Category Archives: waterways

Horse under water

The horse’s journey (OSI 6″ ~1840)

A horse and car fell in at the lower lock of the Canal this day — passed rapidly down by the flood-gates, under Baal’s Bridge, between the Malls, under the new Bridge, by the Custom-house, where a row boat came to the rescue, and the poor struggling animal was secured by the boatmen, who cut the harness, and brought him safe to shore to Arthur’s-quay, where hundreds were assembled to behold the horse again on terra firma.

Limerick Chronicle 13 December 1845

The Four Pots tramway

Ewan Duffy has an interesting post here about a tramway from a quarry to the bank of the Grand Canal beside the Four Pots.

 

They killed Kenny!

Annabeg, Annaghbeg, Plassy or Plassey Lock on the Limerick Navigation (OSI 6″ ~1840)

 

Last Sunday a young man of the name of Kenny, bathing in one of the locks of the Canal, near Annabeg, was unfortunately drowned; the sluices of the gates happened to be open, through which the poor lad was drawn from the great suction, and his head very much shattered.

Saunders’s News-Letter 30 July 1803

Who fears to speak of 98?

It’s one less than 99, I suppose. But the answer might be the Grand Canal Company.

The Grand Canal corps of infantry, commanded by Captain Greene, mount guard every night at the Canal harbour, which gives additional safety to that place.

Dublin Evening Post 5 January 1797

WAR-OFFICE, DUBLIN-CASTLE, 5th JAN 1797

His Excellency the Lord Lieutenant has been pleased to sign Commissions for the following Gentlemen to be officers in the under-mentioned district corps.

[…]

Grand Canal Infantry — 2d lieut J Wemys Disney, 1st lieut vice [ie in place of] Black, resigned, and Jas Murray Barton, Esq; 2d do

Dublin Evening Post 10 January 1797

Andrew Hamilton Esq was later commissioned as a 3d lieut in the Grand Canal Infantry [Saunders’s News-Letter 8 April 1797]. William Greene, the captain, was Company Secretary in real life.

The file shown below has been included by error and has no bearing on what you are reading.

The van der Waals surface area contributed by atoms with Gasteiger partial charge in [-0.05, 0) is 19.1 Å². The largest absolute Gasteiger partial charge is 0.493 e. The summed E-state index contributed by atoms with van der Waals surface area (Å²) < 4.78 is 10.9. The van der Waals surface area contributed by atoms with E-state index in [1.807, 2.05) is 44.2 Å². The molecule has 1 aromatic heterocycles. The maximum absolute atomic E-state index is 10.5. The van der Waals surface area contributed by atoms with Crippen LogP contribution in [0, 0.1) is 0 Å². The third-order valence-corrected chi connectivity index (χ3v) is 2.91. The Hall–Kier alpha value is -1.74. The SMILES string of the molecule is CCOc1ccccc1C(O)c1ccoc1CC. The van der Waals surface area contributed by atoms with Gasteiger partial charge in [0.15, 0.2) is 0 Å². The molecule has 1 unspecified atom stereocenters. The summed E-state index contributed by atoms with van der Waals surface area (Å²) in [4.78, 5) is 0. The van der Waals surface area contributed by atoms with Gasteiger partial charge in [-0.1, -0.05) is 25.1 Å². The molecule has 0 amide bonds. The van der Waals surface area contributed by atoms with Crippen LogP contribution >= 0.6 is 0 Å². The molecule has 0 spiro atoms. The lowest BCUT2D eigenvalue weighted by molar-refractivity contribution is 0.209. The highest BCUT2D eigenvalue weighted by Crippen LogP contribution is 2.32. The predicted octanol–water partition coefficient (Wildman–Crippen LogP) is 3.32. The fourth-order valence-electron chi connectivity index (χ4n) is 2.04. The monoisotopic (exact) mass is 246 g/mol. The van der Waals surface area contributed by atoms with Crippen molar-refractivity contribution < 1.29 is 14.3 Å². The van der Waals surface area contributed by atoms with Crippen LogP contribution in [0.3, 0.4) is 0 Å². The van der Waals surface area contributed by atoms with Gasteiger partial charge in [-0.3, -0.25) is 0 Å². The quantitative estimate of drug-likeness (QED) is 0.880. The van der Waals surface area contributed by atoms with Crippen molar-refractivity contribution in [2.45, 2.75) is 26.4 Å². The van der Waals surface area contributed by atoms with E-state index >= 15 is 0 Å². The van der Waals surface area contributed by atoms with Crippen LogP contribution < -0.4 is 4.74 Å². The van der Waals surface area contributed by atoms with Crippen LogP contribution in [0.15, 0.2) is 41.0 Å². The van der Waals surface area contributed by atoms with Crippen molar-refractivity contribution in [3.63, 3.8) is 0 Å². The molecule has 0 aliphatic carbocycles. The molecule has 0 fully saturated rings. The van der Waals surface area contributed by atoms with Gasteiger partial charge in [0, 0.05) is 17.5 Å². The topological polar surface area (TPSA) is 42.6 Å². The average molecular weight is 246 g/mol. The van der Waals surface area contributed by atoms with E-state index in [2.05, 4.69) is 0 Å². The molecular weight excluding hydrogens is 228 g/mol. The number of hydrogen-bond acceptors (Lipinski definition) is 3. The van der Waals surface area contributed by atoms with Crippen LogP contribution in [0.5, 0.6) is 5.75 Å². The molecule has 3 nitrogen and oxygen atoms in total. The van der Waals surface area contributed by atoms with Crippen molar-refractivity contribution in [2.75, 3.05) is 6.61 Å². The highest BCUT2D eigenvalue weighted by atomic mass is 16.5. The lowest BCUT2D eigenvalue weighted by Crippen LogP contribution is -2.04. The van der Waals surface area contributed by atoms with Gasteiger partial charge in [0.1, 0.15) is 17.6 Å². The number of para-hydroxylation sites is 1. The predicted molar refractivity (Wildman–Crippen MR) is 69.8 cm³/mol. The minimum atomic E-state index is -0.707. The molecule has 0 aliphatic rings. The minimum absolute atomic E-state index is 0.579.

The usual military guards in the Earl of Meath’s Liberty were sustained by the St Sepulchre’s infantry, from which they were yesterday relieved by the Revenue corps — and the stores of the Grand Canal Company were protected by the Canal corps.

Dublin Evening Post 5 October 1797

There was a big parade in November 1797.

GRAND CANAL CORPS OF INFANTRY

At a meeting of the Grand Canal Corps of Infantry, on parade, Saturday the 4th day of November, the following Address, with an elegant Stand of Colours, were presented by Mrs WILLIAM GREENE.

“With infinite satisfaction I have the honour of presenting this Stand of Colours to you, as a tribute of the high esteem I entertain for the fidelity and zeal you have, in every instance since your enrolment, evinced for the important cause in which you are engaged. Our recent brilliant victory, will, I trust, prevent the necessity of your being exposed to the dangers we had reason to expect, though I feel the most perfect confidence, should any arise, that you will protect these Colours with the same spirit, courage, and loyalty, your conduct has hitherto manifested.

“Cordiality, united with valour, will, I am persuaded, on every occasion crown with success your laudable exertions in support of our King and happy Constitution, the blessings attendant on which you must feel more peculiarly sensible of this day, animated by reflecting on the example of that Monarch, the anniversary of whose birth you are assembled to commemorate.”

To which the Corps returned the following Answer.

“Madam

“With heartfelt thanks we receive your much valued favour, perfectly sensible of the honour conferred on us, which is heightened by the gracious manner with which you have presented us these Colours, from which we are determined never to desert, but to retain them with that spirit and firmness which have through ages signalized our Country for loyalty to our King, and attachment to our glorious Constitution.

“Your very high opinion of us, as Soldiers, is really most flattering to us, but it is our duty as well as our wish to act, in every situation, for the support of our Constitution with the zeal and ardour that become Soldiers and become Men.”